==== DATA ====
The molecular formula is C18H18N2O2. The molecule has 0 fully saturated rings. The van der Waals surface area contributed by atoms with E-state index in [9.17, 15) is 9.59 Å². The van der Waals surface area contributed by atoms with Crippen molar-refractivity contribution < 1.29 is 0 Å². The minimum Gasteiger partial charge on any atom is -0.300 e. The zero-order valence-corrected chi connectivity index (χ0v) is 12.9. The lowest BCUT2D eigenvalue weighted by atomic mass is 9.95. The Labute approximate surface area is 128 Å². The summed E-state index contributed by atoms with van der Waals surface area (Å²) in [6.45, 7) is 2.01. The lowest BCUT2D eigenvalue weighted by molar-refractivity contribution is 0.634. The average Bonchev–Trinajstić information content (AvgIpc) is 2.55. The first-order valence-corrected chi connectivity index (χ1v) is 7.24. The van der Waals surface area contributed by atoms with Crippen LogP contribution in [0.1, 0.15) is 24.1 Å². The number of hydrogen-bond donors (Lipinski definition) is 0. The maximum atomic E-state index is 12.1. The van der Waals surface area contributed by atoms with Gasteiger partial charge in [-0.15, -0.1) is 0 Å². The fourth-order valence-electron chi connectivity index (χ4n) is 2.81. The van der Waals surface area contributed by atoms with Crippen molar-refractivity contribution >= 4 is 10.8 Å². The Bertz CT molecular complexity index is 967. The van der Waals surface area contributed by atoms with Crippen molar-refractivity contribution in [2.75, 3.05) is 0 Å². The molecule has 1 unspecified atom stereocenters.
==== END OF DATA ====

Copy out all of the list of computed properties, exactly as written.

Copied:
The molecular formula is C18H18N2O2. The molecule has 0 fully saturated rings. The van der Waals surface area contributed by atoms with E-state index in [9.17, 15) is 9.59 Å². The van der Waals surface area contributed by atoms with Crippen molar-refractivity contribution < 1.29 is 0 Å². The minimum Gasteiger partial charge on any atom is -0.300 e. The zero-order valence-corrected chi connectivity index (χ0v) is 12.9. The lowest BCUT2D eigenvalue weighted by atomic mass is 9.95. The Labute approximate surface area is 128 Å². The summed E-state index contributed by atoms with van der Waals surface area (Å²) in [6.45, 7) is 2.01. The lowest BCUT2D eigenvalue weighted by molar-refractivity contribution is 0.634. The average Bonchev–Trinajstić information content (AvgIpc) is 2.55. The first-order valence-corrected chi connectivity index (χ1v) is 7.24. The van der Waals surface area contributed by atoms with Crippen LogP contribution in [0.1, 0.15) is 24.1 Å². The number of hydrogen-bond donors (Lipinski definition) is 0. The maximum atomic E-state index is 12.1. The van der Waals surface area contributed by atoms with Gasteiger partial charge in [-0.15, -0.1) is 0 Å². The fourth-order valence-electron chi connectivity index (χ4n) is 2.81. The van der Waals surface area contributed by atoms with Crippen molar-refractivity contribution >= 4 is 10.8 Å². The Bertz CT molecular complexity index is 967. The van der Waals surface area contributed by atoms with Crippen molar-refractivity contribution in [2.75, 3.05) is 0 Å². The molecule has 1 unspecified atom stereocenters.